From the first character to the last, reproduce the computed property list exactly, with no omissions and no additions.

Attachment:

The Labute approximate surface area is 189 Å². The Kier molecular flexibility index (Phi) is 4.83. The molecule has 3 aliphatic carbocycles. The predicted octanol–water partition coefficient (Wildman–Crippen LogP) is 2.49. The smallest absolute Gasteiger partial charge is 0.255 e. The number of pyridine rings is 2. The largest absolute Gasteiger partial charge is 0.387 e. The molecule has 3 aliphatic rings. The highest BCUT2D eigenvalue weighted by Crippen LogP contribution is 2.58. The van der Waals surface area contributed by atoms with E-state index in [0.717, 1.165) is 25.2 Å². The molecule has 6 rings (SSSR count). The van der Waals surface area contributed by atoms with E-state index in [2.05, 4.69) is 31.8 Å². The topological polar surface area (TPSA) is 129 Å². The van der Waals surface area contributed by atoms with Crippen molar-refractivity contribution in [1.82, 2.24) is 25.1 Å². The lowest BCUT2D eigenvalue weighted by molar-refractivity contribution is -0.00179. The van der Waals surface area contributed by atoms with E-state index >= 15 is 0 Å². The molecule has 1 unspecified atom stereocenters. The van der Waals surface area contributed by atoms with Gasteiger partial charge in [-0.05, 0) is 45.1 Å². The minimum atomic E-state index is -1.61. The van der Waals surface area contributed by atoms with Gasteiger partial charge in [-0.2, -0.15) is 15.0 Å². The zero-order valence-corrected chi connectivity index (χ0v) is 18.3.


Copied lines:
The Labute approximate surface area is 189 Å². The Kier molecular flexibility index (Phi) is 4.83. The molecule has 3 aliphatic carbocycles. The predicted octanol–water partition coefficient (Wildman–Crippen LogP) is 2.49. The smallest absolute Gasteiger partial charge is 0.255 e. The number of pyridine rings is 2. The largest absolute Gasteiger partial charge is 0.387 e. The molecule has 3 aliphatic rings. The highest BCUT2D eigenvalue weighted by Crippen LogP contribution is 2.58. The van der Waals surface area contributed by atoms with E-state index in [0.717, 1.165) is 25.2 Å². The molecule has 6 rings (SSSR count). The van der Waals surface area contributed by atoms with E-state index in [2.05, 4.69) is 31.8 Å². The topological polar surface area (TPSA) is 129 Å². The van der Waals surface area contributed by atoms with Crippen molar-refractivity contribution in [1.82, 2.24) is 25.1 Å². The lowest BCUT2D eigenvalue weighted by molar-refractivity contribution is -0.00179. The van der Waals surface area contributed by atoms with E-state index >= 15 is 0 Å². The molecule has 1 unspecified atom stereocenters. The van der Waals surface area contributed by atoms with Gasteiger partial charge in [-0.05, 0) is 45.1 Å². The minimum atomic E-state index is -1.61. The van der Waals surface area contributed by atoms with Gasteiger partial charge in [-0.2, -0.15) is 15.0 Å². The zero-order valence-corrected chi connectivity index (χ0v) is 18.3.